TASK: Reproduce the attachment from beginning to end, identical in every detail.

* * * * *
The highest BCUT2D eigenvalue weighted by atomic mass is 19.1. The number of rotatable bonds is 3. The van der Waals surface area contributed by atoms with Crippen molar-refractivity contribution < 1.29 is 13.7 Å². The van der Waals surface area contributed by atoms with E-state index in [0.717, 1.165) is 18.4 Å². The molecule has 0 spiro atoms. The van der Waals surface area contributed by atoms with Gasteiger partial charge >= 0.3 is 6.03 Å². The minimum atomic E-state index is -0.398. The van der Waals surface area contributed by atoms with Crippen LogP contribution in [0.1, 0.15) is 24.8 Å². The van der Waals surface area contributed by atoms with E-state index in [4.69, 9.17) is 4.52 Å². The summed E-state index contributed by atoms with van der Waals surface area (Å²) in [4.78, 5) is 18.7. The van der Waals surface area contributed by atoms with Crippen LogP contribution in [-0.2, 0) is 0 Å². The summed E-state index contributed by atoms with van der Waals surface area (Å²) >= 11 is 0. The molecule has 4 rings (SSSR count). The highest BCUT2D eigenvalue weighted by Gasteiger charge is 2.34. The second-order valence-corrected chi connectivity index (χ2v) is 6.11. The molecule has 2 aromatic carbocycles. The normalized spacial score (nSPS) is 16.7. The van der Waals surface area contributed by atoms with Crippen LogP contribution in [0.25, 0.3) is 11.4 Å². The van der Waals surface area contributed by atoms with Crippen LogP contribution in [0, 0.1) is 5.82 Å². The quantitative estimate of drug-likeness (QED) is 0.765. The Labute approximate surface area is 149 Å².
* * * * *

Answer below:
The highest BCUT2D eigenvalue weighted by atomic mass is 19.1. The number of rotatable bonds is 3. The van der Waals surface area contributed by atoms with Crippen molar-refractivity contribution < 1.29 is 13.7 Å². The van der Waals surface area contributed by atoms with E-state index in [0.717, 1.165) is 18.4 Å². The molecule has 0 spiro atoms. The van der Waals surface area contributed by atoms with Gasteiger partial charge >= 0.3 is 6.03 Å². The minimum atomic E-state index is -0.398. The van der Waals surface area contributed by atoms with Crippen LogP contribution in [0.1, 0.15) is 24.8 Å². The van der Waals surface area contributed by atoms with E-state index in [4.69, 9.17) is 4.52 Å². The summed E-state index contributed by atoms with van der Waals surface area (Å²) in [4.78, 5) is 18.7. The van der Waals surface area contributed by atoms with Crippen LogP contribution in [-0.2, 0) is 0 Å². The summed E-state index contributed by atoms with van der Waals surface area (Å²) >= 11 is 0. The molecule has 4 rings (SSSR count). The highest BCUT2D eigenvalue weighted by Gasteiger charge is 2.34. The second-order valence-corrected chi connectivity index (χ2v) is 6.11. The molecule has 2 aromatic carbocycles. The normalized spacial score (nSPS) is 16.7. The van der Waals surface area contributed by atoms with Crippen LogP contribution in [0.25, 0.3) is 11.4 Å². The van der Waals surface area contributed by atoms with Crippen LogP contribution in [0, 0.1) is 5.82 Å². The quantitative estimate of drug-likeness (QED) is 0.765. The Labute approximate surface area is 149 Å².